Abortion remains a polarizing issue in Oklahoma
A recent SoonerPoll finds that most Oklahomans supported the controversial abortion law that was passed after Governor Brad Henry's veto of the bill was overridden in the Senate.
The law requires women to undergo an ultrasound and listen to a detailed description of the fetus before getting abortions. Results show that 52.6 percent of Oklahomans support both aspects of the law.
Henry vetoed the bill that had already passed in the House and Senate on the grounds that it did not allow rape and incest victims to be exempted.� On April 27, 2010 the Republican controlled Senate voted 36-12 to override Henry's veto of the bill.
"Governor Henry has been �consistent in the application of his veto to this issue," observed Soonerpoll's Keith Gaddie, "this is an issue with a strong partisan dimension, but the issue is not over, as litigation is certain. �The governor's rationale for veto was based on potential constitutional failure of the measure. The legislators -- Democrats and Republicans -- are willing to run that test again."
SoonerPoll.com, Oklahoma�s Public Opinion Pollster, commissioned and conducted the scientific study using live interviewers by telephone of 503 likely voters from May 25 � June 8, 2010. The study has a margin of error of � 4.4 percent.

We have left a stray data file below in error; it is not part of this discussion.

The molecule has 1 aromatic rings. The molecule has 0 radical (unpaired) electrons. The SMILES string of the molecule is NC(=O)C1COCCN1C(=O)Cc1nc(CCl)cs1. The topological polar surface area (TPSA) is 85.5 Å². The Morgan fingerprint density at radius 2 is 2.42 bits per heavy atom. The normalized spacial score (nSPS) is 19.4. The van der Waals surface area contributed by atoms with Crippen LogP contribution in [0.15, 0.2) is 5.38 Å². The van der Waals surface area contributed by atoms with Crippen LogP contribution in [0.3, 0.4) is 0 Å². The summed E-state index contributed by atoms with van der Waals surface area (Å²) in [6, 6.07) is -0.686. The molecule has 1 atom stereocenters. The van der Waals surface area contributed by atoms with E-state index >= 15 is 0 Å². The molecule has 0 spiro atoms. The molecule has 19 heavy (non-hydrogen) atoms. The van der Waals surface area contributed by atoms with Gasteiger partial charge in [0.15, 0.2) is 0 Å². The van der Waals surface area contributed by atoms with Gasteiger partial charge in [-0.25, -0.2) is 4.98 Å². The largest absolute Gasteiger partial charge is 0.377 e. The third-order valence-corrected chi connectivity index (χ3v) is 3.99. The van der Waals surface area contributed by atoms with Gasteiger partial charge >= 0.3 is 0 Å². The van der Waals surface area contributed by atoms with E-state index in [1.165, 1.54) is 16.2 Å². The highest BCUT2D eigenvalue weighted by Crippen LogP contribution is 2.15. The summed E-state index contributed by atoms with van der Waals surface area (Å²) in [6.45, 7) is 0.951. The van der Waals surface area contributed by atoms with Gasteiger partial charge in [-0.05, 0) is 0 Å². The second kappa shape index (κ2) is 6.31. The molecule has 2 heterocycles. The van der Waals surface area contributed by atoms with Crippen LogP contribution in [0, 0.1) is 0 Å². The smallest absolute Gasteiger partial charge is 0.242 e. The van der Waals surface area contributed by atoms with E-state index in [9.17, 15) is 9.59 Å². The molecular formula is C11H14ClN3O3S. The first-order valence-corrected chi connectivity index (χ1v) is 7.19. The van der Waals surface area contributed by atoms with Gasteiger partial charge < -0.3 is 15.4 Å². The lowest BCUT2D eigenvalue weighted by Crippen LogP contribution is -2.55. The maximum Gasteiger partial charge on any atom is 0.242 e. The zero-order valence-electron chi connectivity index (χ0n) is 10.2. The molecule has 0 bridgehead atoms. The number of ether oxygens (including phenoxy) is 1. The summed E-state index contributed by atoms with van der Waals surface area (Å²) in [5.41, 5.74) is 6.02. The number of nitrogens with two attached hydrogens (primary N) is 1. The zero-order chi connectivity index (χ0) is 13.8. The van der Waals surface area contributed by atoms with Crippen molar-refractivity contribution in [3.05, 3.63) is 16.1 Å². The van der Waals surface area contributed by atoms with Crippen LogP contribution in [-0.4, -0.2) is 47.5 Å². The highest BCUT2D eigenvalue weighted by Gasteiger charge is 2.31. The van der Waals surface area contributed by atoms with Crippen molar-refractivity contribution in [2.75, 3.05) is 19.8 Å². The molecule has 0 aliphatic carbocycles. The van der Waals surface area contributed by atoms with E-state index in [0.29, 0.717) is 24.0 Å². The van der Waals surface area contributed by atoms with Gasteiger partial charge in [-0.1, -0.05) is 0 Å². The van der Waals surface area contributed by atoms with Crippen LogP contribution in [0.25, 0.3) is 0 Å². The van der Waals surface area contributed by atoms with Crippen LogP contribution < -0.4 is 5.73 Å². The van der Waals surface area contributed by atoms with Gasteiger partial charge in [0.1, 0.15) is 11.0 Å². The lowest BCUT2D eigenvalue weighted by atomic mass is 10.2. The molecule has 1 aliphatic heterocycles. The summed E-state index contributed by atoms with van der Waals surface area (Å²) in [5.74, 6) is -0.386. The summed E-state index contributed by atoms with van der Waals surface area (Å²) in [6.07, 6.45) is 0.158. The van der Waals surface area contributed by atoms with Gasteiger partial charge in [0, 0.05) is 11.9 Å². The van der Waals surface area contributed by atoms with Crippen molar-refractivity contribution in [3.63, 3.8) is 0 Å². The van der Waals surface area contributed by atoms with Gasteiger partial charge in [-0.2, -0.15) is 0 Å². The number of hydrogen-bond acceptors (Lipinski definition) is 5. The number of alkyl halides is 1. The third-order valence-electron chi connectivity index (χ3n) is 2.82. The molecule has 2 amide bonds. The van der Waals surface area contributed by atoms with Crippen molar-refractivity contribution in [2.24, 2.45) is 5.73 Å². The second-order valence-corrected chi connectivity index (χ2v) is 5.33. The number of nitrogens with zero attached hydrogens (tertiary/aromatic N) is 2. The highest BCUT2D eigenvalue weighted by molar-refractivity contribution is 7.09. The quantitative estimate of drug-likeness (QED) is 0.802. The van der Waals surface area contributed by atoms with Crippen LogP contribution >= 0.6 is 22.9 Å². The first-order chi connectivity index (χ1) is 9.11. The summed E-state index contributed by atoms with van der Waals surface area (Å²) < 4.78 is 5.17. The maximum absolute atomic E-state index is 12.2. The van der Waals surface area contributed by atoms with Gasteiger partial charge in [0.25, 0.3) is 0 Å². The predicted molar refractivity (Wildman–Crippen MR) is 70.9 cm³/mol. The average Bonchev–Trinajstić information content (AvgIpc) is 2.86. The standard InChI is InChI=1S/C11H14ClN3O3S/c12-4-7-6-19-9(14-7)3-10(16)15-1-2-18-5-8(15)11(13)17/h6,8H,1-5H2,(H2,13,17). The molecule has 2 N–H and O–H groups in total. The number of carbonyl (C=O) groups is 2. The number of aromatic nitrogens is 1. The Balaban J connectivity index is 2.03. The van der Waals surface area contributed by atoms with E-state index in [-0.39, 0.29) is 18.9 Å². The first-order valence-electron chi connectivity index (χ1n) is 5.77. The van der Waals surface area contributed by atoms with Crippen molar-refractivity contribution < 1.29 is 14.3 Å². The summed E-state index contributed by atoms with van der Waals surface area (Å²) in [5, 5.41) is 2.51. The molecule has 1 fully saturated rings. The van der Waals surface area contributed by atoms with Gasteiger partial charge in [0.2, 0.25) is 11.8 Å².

Republicans were 20.6 points more likely to support a description of the fetus before an abortion than Democrats and 24.9 points more likely to support ultrasounds.
Further analysis of the results reveals a direct relation between political label and support of the measure, as self proclaimed liberals are more likely to oppose the law while conservatives are more likely to support the law.
Similarly a correlation can be found between church attendance and support of the measure, as those who attend church services more frequently are more likely to support the law than those who say they never attend church services.
"There's no easy ground on abortion," observed Dr. Gaddie. "The public is trying to simultaneously keep abortion in some form but also regulate it and make it a rare practice. �But the issue is polarizing because the most extreme elements drive the debate, making every policy decision into an epic moral debate."
This is not the first time Governor Henry has found himself on the other side of public opinion, past polls have shown that Henry is often on the other side of public opinion, though his approval rating remains high.